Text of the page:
Westminster John Knox Press, 165 pages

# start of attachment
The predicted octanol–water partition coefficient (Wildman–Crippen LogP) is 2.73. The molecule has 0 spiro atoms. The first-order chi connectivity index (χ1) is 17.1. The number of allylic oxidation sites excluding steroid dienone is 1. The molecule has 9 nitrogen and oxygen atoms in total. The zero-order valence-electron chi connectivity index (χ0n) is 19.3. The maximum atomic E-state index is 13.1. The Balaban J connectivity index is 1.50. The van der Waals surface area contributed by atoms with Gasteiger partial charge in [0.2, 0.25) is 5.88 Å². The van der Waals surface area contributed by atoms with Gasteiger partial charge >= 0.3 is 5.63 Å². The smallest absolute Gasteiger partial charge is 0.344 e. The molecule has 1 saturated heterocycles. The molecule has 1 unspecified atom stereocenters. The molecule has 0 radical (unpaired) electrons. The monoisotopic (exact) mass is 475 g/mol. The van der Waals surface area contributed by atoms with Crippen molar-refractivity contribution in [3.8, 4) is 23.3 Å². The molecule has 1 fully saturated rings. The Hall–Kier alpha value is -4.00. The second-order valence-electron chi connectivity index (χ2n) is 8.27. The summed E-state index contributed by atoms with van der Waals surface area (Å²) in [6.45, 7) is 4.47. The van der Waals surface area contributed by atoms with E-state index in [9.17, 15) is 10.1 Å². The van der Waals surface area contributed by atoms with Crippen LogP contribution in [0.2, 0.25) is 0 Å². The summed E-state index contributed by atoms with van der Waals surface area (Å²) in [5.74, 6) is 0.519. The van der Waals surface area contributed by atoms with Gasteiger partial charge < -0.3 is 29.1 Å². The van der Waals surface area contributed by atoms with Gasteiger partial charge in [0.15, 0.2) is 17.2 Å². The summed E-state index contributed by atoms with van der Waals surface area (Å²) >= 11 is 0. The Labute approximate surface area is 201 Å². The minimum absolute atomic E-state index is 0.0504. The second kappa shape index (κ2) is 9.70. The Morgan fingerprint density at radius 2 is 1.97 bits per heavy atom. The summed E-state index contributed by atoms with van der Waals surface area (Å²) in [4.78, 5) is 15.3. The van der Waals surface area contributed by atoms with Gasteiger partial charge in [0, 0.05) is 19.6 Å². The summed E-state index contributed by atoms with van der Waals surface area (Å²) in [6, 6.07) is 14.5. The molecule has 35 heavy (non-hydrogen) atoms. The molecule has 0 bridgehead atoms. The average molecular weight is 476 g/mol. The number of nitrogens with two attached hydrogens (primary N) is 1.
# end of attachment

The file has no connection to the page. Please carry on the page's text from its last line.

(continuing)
Few contemporary scholars are more prolific than Walter Brueggemann. Such profusion often results in boredom for readers who grow weary of familiar themes repackaged with shiny new covers. Gladly, this is not the case for Brueggemann. His students and colleagues continue to gather wisdom from his sermons, essays and comments gathered in collections such as this one. “A Gospel of Hope” is full of readings that the author honestly describes as audacious. In confessing the audaciousness of repeating what one has already said, he points toward the audaciousness of all proclamation that is rooted in the radical claims of the gospel. All preachers and teachers who dare to speak of the hope of God’s presence in troubled times belong to a long line going all the way back to the beginning. Brueggemann is keenly aware of the times we are living in and the necessity for counter-narratives of hope strong enough to shape the people of God around the gospel of Jesus Christ. The chapters focus on familiar themes: God’s fidelity, anxiety and freedom, faithful practices, Jesus, justice, abundance and generosity and more. In each, Brueggemann has gathered excerpts from his writings into brief penetrating insights on the topic. To call this a devotional book because of the brevity would be misleading. Rather, it contains selections that stir both mind and heart to further reflection for preaching, teaching and action. Small groups will benefit from studying this book. Preachers will gain additional encouragement and insights for their own audacious proclamation of hope. We need all the audacity we can summon forth.